3. Queen Elizabeth I, the virgin queen. 

She is known as the "Virgin Queen" because she never married. What you may or may not have done in the privacy of your bedroom is a completely different story, still shrouded in mystery. She gave false hopes to numerous marriage proposals, she never stopped flirting, yet he never married or had children. None of which we know anyway.

 She entered, but it is difficult to say whether the business had been completed. However, there is no doubt that there was something between her and the young knights who bowed.

  The arguments

  Elizabeth had good taste in men, choosing them wisely: the handsome, talented and young gentlemen, at best, could expect to receive their favors.

 Ironically, the only man he could never marry was Robert Dudley, the love of his life. He had a horrible flaw: he was already married. Elizabeth and Robert remained close until her death. He is said to have missed him terribly ...

  Sir Walter Raleigh entered the scene to fill the void in the Queen's heart. He had everything, good looks, charm, talent and a sense of adventure. But he made a terrible mistake by getting married secretly, angering Elizabeth and losing her favors. Robert Deveraux, count of Essex, was the last of the queen's favorites. When they met in 1587, Elizabeth was 53 years old. Devereaux was still a teenager.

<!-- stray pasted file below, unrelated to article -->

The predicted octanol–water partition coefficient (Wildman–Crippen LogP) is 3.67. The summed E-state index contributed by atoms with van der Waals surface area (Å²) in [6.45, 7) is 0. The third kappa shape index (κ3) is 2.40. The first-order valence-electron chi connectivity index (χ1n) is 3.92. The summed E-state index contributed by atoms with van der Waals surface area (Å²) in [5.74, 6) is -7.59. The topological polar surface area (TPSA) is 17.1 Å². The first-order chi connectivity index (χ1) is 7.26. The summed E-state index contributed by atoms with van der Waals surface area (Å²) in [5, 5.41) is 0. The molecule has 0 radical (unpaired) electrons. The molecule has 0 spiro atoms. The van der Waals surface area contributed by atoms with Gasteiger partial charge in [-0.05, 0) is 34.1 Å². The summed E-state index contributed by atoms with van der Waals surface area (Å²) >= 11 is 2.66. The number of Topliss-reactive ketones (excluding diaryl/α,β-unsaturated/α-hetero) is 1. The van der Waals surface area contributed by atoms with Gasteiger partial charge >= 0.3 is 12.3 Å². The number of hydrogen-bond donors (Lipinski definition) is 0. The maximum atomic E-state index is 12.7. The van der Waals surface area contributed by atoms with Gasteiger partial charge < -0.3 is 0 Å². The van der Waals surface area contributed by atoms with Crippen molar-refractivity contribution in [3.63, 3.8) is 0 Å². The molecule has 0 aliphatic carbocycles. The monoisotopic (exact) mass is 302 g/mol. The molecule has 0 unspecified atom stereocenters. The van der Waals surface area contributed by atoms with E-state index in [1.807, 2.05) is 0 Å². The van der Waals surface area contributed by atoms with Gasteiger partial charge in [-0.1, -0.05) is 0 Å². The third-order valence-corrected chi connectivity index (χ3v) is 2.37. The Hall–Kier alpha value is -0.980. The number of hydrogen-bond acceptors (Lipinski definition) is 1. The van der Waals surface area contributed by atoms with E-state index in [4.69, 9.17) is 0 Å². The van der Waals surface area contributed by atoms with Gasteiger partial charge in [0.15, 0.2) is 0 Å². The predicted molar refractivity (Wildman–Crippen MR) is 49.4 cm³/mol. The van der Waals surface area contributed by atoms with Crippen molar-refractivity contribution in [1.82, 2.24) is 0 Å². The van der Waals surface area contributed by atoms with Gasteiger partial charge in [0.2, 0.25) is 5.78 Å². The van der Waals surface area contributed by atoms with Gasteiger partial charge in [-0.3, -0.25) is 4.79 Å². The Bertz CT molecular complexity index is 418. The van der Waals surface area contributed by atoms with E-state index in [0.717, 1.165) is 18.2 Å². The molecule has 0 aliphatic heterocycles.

They were never separated and he was often seen leaving the Queen's apartments in the morning. A spoiled child has planned a hit. Elizabeth did not hesitate to order her execution by beheading.

  2. Cleopatra

"Snake of the Ancient Nile" was the last of the ranks of seven talented and determined queens who ruled Egypt under the name of Cleopatra who earned the reputation of "snake of the old Nile". as Shakespeare called evocatively in his tragedy, Antonio and Cleopatra.

 Beautiful and self-assured, her reputation was slandered by her Roman enemies, who accused her of arrogance, debauchery and crime. In 51 a. C., Cleopatra ascended the throne with her brother, Ptolemy XIII, who, according to Egyptian traditions, was both her brother and her husband. She was 18, he was 10.


  After Ptolemy attempted to remove Cleopatra from the throne, she formed an alliance with the Roman Empire through Julius Caesar. He was 22 years old. 

She was 30 years older than him. Their relationship was of political interest, both seeking power. In 47 a. C., gave birth to a son, Cesarión. Caesar never recognized the boy as his, but Cleopatra accompanied the general to Rome, where he lived with him until his murder in 44 BC. C.

  Cleopatra saw a new opportunity to use the power of Rome to recover the lost lands of Egypt when she met Marco Antonio in the year 41 a.